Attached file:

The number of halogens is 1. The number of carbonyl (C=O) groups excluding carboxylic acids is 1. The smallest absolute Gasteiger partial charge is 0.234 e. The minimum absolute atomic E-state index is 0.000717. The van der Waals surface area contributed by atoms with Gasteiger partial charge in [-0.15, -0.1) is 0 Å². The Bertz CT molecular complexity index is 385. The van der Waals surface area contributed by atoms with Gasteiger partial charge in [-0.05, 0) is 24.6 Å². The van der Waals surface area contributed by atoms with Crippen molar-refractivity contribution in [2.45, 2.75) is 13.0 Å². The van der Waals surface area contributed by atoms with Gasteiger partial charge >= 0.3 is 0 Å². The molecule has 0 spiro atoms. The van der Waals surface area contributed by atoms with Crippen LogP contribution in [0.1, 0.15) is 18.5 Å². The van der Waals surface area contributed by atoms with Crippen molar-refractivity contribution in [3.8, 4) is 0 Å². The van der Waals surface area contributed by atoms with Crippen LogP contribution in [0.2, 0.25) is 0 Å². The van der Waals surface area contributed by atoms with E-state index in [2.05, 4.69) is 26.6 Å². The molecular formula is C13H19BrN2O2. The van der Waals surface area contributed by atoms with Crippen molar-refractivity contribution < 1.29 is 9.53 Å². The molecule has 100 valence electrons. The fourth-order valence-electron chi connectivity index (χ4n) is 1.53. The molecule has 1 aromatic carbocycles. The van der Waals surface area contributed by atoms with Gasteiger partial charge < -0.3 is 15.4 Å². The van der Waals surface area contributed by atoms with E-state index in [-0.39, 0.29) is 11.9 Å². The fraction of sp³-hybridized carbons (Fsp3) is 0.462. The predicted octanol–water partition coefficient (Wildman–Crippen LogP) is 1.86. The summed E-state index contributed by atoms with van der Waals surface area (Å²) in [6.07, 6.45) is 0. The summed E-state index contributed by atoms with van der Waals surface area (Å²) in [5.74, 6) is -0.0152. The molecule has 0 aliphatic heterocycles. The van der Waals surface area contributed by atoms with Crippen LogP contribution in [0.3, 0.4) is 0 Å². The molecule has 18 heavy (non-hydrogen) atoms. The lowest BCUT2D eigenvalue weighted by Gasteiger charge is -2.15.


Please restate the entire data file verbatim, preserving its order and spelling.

The number of halogens is 1. The number of carbonyl (C=O) groups excluding carboxylic acids is 1. The smallest absolute Gasteiger partial charge is 0.234 e. The minimum absolute atomic E-state index is 0.000717. The van der Waals surface area contributed by atoms with Gasteiger partial charge in [-0.15, -0.1) is 0 Å². The Bertz CT molecular complexity index is 385. The van der Waals surface area contributed by atoms with Gasteiger partial charge in [-0.05, 0) is 24.6 Å². The van der Waals surface area contributed by atoms with Crippen molar-refractivity contribution in [2.45, 2.75) is 13.0 Å². The van der Waals surface area contributed by atoms with Gasteiger partial charge >= 0.3 is 0 Å². The molecule has 0 spiro atoms. The van der Waals surface area contributed by atoms with Crippen LogP contribution in [0.1, 0.15) is 18.5 Å². The van der Waals surface area contributed by atoms with Crippen molar-refractivity contribution in [3.8, 4) is 0 Å². The van der Waals surface area contributed by atoms with Crippen LogP contribution in [0.2, 0.25) is 0 Å². The van der Waals surface area contributed by atoms with E-state index in [2.05, 4.69) is 26.6 Å². The molecular formula is C13H19BrN2O2. The van der Waals surface area contributed by atoms with Crippen molar-refractivity contribution < 1.29 is 9.53 Å². The molecule has 100 valence electrons. The fourth-order valence-electron chi connectivity index (χ4n) is 1.53. The molecule has 1 aromatic carbocycles. The van der Waals surface area contributed by atoms with Gasteiger partial charge < -0.3 is 15.4 Å². The van der Waals surface area contributed by atoms with E-state index in [-0.39, 0.29) is 11.9 Å². The fraction of sp³-hybridized carbons (Fsp3) is 0.462. The predicted octanol–water partition coefficient (Wildman–Crippen LogP) is 1.86. The summed E-state index contributed by atoms with van der Waals surface area (Å²) in [6.07, 6.45) is 0. The summed E-state index contributed by atoms with van der Waals surface area (Å²) in [5.74, 6) is -0.0152. The molecule has 0 aliphatic heterocycles. The van der Waals surface area contributed by atoms with Crippen LogP contribution in [0.3, 0.4) is 0 Å². The molecule has 18 heavy (non-hydrogen) atoms. The lowest BCUT2D eigenvalue weighted by Gasteiger charge is -2.15.